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Keywords:

  • basal area increment;
  • competition;
  • plant interaction;
  • size asymmetry;
  • stress gradient hypothesis;
  • sustainable forest management;
  • thinning

Summary

  1. Top of page
  2. Summary
  3. Introduction
  4. Materials and methods
  5. Results
  6. Discussion
  7. Acknowledgements
  8. References
  9. Supporting Information
  1. New forest management approaches aim to ensure high biodiversity and climatic adaptability. Silvicultural practices can alter tree–tree interactions and thus influence forest structure and composition. However, knowledge of the interacting effects of competitive and abiotic stress in tree communities is still limited.
  2. We assessed growth dynamics of European beech Fagus sylvatica in oligo- to eutrophic lowland beech forests by quantifying variation in the importance and intensity of competitive interactions among adult trees along a productivity gradient defined by nutrient availability and hydrological characteristics. We further predicted changes in competition indices with various levels of crowding for different forest types. Basal area growth of 1819 canopy trees was analysed using forest inventory data.
  3. Competition response of adult trees was inconsistent among forest types. For small timber trees, the intensity (absolute effect) and importance (effect relative to abiotic constraints) of competition decreased with increasing abiotic stress. Growth responses of medium and large timber trees, however, revealed an opposite trend. Thus, in tree communities, competition effects did not follow a general pattern, because tree maturation altered the responsiveness of trees to environmental stress.
  4. Resource dependency of competition effects was most pronounced for large timber trees, with lowest sensitivity to changes in crowding conditions occurring on fertile sites. For small and medium timber trees, however, competition effects were strongest in dense stands, with lowest sensitivity to changes in crowding conditions on resource-limited sites.
  5. Synthesis and applications. Tree–tree interactions in beech forests showed a clear pattern which depended on tree maturation and resource supply. This highlights the importance of considering tree size-related changes along environmental gradients in regional growth models. Our findings indicate that management practices could facilitate both timber production and nature conservation demands by adapting thinning approaches to age- and resource-related tree growth patterns. We propose a distinct reduction in thinning intensity, particularly for larger beech trees growing on sites with optimum below-ground resources. This would increase the permanent stand volumes and promote natural stand dynamics, which in turn would benefit biodiversity typical of old-growth beech forest ecosystems.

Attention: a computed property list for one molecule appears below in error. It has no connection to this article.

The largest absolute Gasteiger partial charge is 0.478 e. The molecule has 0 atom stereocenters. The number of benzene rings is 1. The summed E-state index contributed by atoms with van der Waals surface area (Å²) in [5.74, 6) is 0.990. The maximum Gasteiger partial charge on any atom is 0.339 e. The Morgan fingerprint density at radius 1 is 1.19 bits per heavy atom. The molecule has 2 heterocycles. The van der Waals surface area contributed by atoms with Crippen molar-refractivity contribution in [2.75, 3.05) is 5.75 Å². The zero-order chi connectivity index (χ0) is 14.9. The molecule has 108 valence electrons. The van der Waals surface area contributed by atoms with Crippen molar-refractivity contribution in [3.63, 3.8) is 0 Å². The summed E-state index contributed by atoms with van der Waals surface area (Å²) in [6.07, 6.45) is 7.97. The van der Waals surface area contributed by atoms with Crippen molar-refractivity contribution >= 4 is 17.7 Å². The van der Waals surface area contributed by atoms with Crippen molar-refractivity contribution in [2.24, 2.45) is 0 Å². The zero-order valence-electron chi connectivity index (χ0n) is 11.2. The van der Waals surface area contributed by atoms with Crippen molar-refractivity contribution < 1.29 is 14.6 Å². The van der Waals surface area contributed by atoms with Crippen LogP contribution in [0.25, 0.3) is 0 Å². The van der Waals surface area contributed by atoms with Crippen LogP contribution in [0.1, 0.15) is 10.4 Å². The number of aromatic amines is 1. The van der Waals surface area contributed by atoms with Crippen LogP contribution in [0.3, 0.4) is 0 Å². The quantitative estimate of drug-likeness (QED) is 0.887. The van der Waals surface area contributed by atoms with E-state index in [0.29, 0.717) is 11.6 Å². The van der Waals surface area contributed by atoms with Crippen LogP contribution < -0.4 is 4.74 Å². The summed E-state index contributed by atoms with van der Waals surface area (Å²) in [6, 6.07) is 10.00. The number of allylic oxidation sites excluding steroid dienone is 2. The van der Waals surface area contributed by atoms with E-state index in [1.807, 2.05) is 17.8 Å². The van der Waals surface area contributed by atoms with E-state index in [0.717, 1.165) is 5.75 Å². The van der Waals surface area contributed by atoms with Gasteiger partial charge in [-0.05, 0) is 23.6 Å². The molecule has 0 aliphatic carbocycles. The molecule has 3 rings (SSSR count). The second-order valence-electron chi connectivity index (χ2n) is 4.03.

Introduction

  1. Top of page
  2. Summary
  3. Introduction
  4. Materials and methods
  5. Results
  6. Discussion
  7. Acknowledgements
  8. References
  9. Supporting Information

Competition among trees is one of the main drivers determining the structure and composition of tree communities (Oliver & Larson 1996). Thus, it is important to understand the mechanisms mediating inter- and intraspecific competition of trees from both an ecological and economical point of view (Nord-Larsen et al. 2003). The interpretation of competition effects, however, largely depends on the way competition is assessed (Freckleton & Watkinson 1999).

Adult tree growth is strongly affected by crown competition and competition for resources. Although all trees compete for nutrients, competition for light is particularly important for smaller trees (Coomes & Allen 2007). Furthermore, competitive effects are assumed to be altered by changing levels of abiotic stress (Bertness & Callaway 1994). Resource supply has a stronger influence on light competition on fertile sites than on nutrient-poor sites (Pretzsch & Biber 2010). However, the interactions between tree size and resource availability have rarely been analysed (Schwinning & Weiner 1998). Although the underlying stress gradient hypothesis (SGH) is debated (Maestre et al. 2009; Smit, Rietkerk & Wassen 2009), numerous experimental studies on herbaceous plants or juvenile trees have shown that competition among individuals becomes less severe with increasing abiotic stress (e.g. Callaway et al. 2002; Lortie & Callaway 2006) and shifts from below-ground to above-ground competition with increasing resource supply (see Tilman 1982 for the underlying theoretical model). In this context, the distinction between the absolute impact of competition (competition intensity) and the impact of competition in relation to other processes along an abiotic gradient (competition importance) plays a crucial role in assessing plant interactions (Welden & Slauson 1986; Brooker & Kikvidze 2008). A refined version of the SGH additionally suggests that the plant responsiveness along abiotic stress gradients should be related to the stress type (resource vs. non-resource) and the stress tolerance of the interacting species (Maestre et al. 2009). Apart from studies on herbaceous plants or juvenile trees, little quantitative non-manipulative information is available on plant–plant interactions along environmental gradients (Callaway 1998; Coomes & Allen 2007; Baribault & Kobe 2011), and studies assessing the competition's relative impact are scarce (Kunstler et al. 2011).